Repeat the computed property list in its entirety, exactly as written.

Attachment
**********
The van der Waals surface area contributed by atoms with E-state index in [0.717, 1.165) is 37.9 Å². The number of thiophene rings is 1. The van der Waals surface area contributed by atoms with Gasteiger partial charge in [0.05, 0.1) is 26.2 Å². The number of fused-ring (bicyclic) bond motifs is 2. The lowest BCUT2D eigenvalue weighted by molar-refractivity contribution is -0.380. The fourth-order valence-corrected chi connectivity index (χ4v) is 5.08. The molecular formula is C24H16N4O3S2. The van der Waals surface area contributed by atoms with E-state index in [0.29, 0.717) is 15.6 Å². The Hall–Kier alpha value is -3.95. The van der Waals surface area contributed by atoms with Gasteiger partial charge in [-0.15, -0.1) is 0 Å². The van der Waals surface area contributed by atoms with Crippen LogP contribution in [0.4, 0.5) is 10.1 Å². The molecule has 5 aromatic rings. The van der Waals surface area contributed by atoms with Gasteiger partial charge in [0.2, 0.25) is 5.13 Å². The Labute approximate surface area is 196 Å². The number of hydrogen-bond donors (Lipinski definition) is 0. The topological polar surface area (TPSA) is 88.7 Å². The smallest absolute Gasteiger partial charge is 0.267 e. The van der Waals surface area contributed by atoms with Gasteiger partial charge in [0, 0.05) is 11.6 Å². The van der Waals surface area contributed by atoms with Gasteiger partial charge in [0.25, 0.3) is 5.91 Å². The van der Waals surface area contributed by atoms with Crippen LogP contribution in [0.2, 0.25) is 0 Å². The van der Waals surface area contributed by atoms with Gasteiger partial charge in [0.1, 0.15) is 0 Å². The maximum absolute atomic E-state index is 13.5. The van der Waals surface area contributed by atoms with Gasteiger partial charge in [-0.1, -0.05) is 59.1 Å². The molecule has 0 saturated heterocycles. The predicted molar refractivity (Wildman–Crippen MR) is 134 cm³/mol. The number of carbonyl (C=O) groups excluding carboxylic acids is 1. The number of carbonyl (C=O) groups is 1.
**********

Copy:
The van der Waals surface area contributed by atoms with E-state index in [0.717, 1.165) is 37.9 Å². The number of thiophene rings is 1. The van der Waals surface area contributed by atoms with Gasteiger partial charge in [0.05, 0.1) is 26.2 Å². The number of fused-ring (bicyclic) bond motifs is 2. The lowest BCUT2D eigenvalue weighted by molar-refractivity contribution is -0.380. The fourth-order valence-corrected chi connectivity index (χ4v) is 5.08. The molecular formula is C24H16N4O3S2. The van der Waals surface area contributed by atoms with E-state index in [0.29, 0.717) is 15.6 Å². The Hall–Kier alpha value is -3.95. The van der Waals surface area contributed by atoms with Gasteiger partial charge in [-0.15, -0.1) is 0 Å². The van der Waals surface area contributed by atoms with Crippen LogP contribution in [0.4, 0.5) is 10.1 Å². The molecule has 5 aromatic rings. The van der Waals surface area contributed by atoms with Gasteiger partial charge in [0.2, 0.25) is 5.13 Å². The Labute approximate surface area is 196 Å². The number of hydrogen-bond donors (Lipinski definition) is 0. The topological polar surface area (TPSA) is 88.7 Å². The smallest absolute Gasteiger partial charge is 0.267 e. The van der Waals surface area contributed by atoms with Gasteiger partial charge in [0, 0.05) is 11.6 Å². The van der Waals surface area contributed by atoms with Gasteiger partial charge in [0.25, 0.3) is 5.91 Å². The van der Waals surface area contributed by atoms with Crippen LogP contribution in [0.2, 0.25) is 0 Å². The van der Waals surface area contributed by atoms with Gasteiger partial charge in [0.1, 0.15) is 0 Å². The maximum absolute atomic E-state index is 13.5. The van der Waals surface area contributed by atoms with Gasteiger partial charge in [-0.1, -0.05) is 59.1 Å². The molecule has 0 saturated heterocycles. The predicted molar refractivity (Wildman–Crippen MR) is 134 cm³/mol. The number of carbonyl (C=O) groups excluding carboxylic acids is 1. The number of carbonyl (C=O) groups is 1.